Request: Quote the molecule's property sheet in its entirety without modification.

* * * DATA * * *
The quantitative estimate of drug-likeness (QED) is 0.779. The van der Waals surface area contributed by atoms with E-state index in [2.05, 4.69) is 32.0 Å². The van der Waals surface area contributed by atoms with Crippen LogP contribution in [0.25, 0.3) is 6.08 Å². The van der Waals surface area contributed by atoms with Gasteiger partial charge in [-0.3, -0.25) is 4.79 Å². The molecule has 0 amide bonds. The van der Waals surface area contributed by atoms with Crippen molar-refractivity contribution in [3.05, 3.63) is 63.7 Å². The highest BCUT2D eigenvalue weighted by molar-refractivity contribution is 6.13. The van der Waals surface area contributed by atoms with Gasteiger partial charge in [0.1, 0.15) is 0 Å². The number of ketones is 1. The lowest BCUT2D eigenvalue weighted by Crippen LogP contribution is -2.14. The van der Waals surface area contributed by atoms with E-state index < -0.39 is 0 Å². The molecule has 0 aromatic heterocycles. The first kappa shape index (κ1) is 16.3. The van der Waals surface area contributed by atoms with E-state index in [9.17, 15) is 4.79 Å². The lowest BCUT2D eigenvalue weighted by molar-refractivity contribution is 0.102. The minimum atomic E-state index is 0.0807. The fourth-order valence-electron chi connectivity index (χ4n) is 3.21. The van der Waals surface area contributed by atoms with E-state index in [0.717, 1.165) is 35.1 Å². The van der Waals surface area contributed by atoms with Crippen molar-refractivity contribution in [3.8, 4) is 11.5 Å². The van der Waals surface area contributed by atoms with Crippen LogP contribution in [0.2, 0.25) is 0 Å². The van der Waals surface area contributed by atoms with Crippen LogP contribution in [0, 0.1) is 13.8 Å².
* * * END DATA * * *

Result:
The quantitative estimate of drug-likeness (QED) is 0.779. The van der Waals surface area contributed by atoms with E-state index in [2.05, 4.69) is 32.0 Å². The van der Waals surface area contributed by atoms with Crippen LogP contribution in [0.25, 0.3) is 6.08 Å². The van der Waals surface area contributed by atoms with Gasteiger partial charge in [-0.3, -0.25) is 4.79 Å². The molecule has 0 amide bonds. The van der Waals surface area contributed by atoms with Crippen molar-refractivity contribution in [3.05, 3.63) is 63.7 Å². The highest BCUT2D eigenvalue weighted by molar-refractivity contribution is 6.13. The van der Waals surface area contributed by atoms with Gasteiger partial charge in [0.1, 0.15) is 0 Å². The number of ketones is 1. The lowest BCUT2D eigenvalue weighted by Crippen LogP contribution is -2.14. The van der Waals surface area contributed by atoms with E-state index < -0.39 is 0 Å². The molecule has 0 aromatic heterocycles. The first kappa shape index (κ1) is 16.3. The van der Waals surface area contributed by atoms with E-state index in [9.17, 15) is 4.79 Å². The lowest BCUT2D eigenvalue weighted by molar-refractivity contribution is 0.102. The minimum atomic E-state index is 0.0807. The fourth-order valence-electron chi connectivity index (χ4n) is 3.21. The van der Waals surface area contributed by atoms with E-state index in [0.717, 1.165) is 35.1 Å². The van der Waals surface area contributed by atoms with Crippen molar-refractivity contribution in [3.8, 4) is 11.5 Å². The van der Waals surface area contributed by atoms with Crippen LogP contribution in [0.2, 0.25) is 0 Å². The van der Waals surface area contributed by atoms with Crippen LogP contribution in [0, 0.1) is 13.8 Å².